The new study was led by Dr. Emilie Voest, a researcher at the Netherlands Cancer Institute.
Along with her team, Dr. Voest discovered that the fatty acids fish oil contains can interfere with chemotherapy in some patients.
The fatty acids affect the properties of fish oil in fighting the cancerous tumors. The researchers came to this conclusion after doing tests on lab mice.
Voest explained that consuming fish oil while doing chemotherapy can diminish its effectiveness by at least half.
But since the researchers run the tests only on mice they cannot say for sure how would the results apply to human patients who undergo chemotherapy.
Dr. Lauren Cassell, chief of breast surgery at Lenox Hill Hospital, explained that it’s very difficult to extrapolate the study to human patients.
Some patients who are doing chemotherapy take fish oil because it might help them maintain a normal weight.
Dr. David Nanus, from the Cornell Medical College and New York Presbyterian Hospital, said that even if fish oil proves to interfere with the effects of chemotherapy, human patients would only be affected by it if they were to consume them during their chemo treatments.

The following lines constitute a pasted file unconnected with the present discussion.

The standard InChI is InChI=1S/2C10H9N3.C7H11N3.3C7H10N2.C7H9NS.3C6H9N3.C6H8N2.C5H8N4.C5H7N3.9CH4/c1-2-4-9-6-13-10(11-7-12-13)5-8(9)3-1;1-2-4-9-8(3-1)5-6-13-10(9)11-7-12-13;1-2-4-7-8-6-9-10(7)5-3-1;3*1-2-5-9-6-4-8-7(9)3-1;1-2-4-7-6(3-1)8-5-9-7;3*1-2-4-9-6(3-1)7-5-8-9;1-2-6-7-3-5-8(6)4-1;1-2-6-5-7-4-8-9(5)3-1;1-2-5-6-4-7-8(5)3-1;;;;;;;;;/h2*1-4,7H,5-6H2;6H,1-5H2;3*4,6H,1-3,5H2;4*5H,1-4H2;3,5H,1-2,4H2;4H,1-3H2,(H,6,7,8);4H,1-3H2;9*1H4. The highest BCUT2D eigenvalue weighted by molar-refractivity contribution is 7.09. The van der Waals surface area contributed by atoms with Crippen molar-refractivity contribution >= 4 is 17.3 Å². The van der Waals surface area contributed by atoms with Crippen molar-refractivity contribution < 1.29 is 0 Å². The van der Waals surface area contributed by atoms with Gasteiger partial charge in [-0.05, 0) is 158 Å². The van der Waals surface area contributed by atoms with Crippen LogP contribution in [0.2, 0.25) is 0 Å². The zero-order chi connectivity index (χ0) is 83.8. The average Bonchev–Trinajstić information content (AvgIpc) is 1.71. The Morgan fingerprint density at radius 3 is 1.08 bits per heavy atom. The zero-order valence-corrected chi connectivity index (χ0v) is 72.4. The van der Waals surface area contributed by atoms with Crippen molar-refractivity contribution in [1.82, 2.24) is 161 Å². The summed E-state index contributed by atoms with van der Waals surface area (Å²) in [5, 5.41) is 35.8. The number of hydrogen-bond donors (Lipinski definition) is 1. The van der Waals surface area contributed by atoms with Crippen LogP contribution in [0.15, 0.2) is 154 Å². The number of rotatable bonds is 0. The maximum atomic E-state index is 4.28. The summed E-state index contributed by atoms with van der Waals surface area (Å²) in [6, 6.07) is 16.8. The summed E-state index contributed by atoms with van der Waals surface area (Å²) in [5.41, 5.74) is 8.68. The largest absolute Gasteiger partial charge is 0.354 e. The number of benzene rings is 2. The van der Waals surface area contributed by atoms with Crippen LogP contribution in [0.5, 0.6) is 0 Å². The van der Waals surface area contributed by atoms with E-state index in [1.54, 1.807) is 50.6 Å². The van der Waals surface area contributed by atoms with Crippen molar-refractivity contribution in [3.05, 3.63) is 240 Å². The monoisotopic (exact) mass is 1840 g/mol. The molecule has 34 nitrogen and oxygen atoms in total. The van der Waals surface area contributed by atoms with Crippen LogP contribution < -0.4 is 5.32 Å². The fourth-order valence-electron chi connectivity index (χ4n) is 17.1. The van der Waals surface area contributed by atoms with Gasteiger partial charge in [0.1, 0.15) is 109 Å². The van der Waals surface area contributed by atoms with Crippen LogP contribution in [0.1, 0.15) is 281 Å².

He advises that just to make sure, patients should not consume fish oil or fish oil supplements around the time they are doing chemo. They should avoid taking it before, during and after the therapy, just to be on the safe side.
According to Dr. Nanus, more tests need to be done in order to determine if the fatty acids found in fish oil affect the effectiveness of chemotherapy.
Dr. Voest said that patients who take fish oil while doing chemo must not think that it the therapy proves ineffective it’s because of the fish oil.
Fish oil supplements have not been regulated by the US Food and Drug Administration, so it’s not certain how much fatty acids they contain.
The scientists detailed the findings of their latest study in the journal JAMA Oncology.
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